Boyd has this to say about the Trailblazers: from the website

The Ultra-light carbon XC wheel that pulls double duty as a nimble gravel wheel. Minimum tire size 32mm. Max PSI 65 

With a modern internal width of 26mm, this hookless rim mates perfectly with fast rolling cross-country tires ranging from 2.1” to 2.4” and gravel tires from 32mm and up. At the center of the wheel are the Quest Disc MTB hubs (120 grams for the front and 245 grams for the rear) with their super quick five-degree engagement, tool free service and centerlock spline for disc brake rotors. Pillar Wing 20 J-Bend spokes and alloy nipples are laced double-cross with 24 spoke front and 28 spoke rear. The ultra-light, yet durable, 370-gram rim (370 gram/29er; 340 gram/27.5) measures 26mm internal, featuring a 2.8mm offset rim bed for better tension balance and a more responsive wheel build.

These specs total up to a 1380-gram (1380 gram/29er, 1330 gram/27.5) wheelset that has a modern day wider rim design and can handle the rigors of cross country mountain bike riding.

For more extreme terrain, the 30mm Ridgeline Enduro wheels are a perfect pick.

Detail of rim bed on the Trailblazer wheels
The Trailblazer wheels feature a wide 26mm internal rim width.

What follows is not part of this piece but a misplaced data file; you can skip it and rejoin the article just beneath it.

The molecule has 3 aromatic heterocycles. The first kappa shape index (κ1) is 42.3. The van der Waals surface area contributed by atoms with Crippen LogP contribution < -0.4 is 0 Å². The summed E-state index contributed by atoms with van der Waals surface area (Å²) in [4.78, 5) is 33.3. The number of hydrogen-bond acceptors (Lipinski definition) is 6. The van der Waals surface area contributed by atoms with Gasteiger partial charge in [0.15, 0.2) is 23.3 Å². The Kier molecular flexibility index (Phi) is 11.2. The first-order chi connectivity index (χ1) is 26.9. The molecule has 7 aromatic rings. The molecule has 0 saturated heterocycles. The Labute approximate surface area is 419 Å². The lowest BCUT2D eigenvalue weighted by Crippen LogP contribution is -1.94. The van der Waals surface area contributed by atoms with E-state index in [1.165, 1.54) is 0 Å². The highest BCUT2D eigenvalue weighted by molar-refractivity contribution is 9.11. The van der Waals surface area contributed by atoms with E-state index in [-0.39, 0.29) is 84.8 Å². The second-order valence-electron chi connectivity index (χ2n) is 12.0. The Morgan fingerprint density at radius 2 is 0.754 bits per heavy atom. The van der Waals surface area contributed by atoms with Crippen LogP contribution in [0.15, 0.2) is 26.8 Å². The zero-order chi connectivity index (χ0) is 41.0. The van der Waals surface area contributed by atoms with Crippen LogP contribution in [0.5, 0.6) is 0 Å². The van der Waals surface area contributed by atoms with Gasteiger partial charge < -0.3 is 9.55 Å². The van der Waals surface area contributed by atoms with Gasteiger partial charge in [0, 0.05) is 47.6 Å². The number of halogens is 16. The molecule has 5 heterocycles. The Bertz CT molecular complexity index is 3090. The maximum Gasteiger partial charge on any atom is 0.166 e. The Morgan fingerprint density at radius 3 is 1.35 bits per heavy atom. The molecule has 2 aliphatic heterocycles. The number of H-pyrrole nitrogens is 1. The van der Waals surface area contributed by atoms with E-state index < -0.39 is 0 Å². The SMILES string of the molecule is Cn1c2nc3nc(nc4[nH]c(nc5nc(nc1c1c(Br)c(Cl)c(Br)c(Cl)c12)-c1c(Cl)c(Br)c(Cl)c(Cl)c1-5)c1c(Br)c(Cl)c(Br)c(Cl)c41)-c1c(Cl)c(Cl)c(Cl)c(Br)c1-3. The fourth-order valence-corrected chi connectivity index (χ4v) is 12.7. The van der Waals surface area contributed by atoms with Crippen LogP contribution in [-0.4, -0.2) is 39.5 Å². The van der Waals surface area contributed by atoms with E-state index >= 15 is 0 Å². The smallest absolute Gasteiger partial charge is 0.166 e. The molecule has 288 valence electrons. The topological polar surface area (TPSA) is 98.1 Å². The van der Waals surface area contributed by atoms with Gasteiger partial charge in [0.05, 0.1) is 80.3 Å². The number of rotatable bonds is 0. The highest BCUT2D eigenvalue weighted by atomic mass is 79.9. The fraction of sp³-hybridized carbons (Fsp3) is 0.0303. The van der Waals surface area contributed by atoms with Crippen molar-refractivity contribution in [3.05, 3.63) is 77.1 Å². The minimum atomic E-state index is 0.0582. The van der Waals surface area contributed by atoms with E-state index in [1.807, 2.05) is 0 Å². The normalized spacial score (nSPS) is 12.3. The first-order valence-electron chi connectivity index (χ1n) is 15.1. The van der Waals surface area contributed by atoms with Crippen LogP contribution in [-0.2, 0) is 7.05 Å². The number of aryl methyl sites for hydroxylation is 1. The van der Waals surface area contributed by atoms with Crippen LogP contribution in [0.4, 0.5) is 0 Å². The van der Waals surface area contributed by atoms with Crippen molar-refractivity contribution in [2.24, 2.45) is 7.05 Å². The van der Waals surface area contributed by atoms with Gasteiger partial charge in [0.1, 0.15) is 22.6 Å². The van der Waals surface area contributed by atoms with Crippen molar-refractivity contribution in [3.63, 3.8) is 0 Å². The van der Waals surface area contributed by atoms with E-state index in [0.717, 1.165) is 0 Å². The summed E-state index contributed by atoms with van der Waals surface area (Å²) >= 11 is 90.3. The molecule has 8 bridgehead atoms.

Out of the box, the light weight is evident. The rims look wide (they are) and the spokes look thin to my eye. The offset rim bed is something I see value in and wheels with that feature have been good to me at my weight class. Note the 32mm minimum tire size and the max PSI of 65. I cannot imagine getting even close to 65PSI for gravel use, but if you are being all roadie on some skinnies, well….even then 65PSI would be pretty much at the top end of inflation pressures anyway.

I have to say that the graphics on the Trailblazer wheels are less than sexy.  Not sure if it’s the font or the arrangement, but there you go. The wheels came taped and with valve stems installed, including some cool tensioning nuts that give you more leverage for removing the stem nut. Why might we need that?  Ever have mud or dried sealant cake up the threads on a Presta valve? That can make removing a valve stem a real chore. These ‘half wing nuts’ help with that.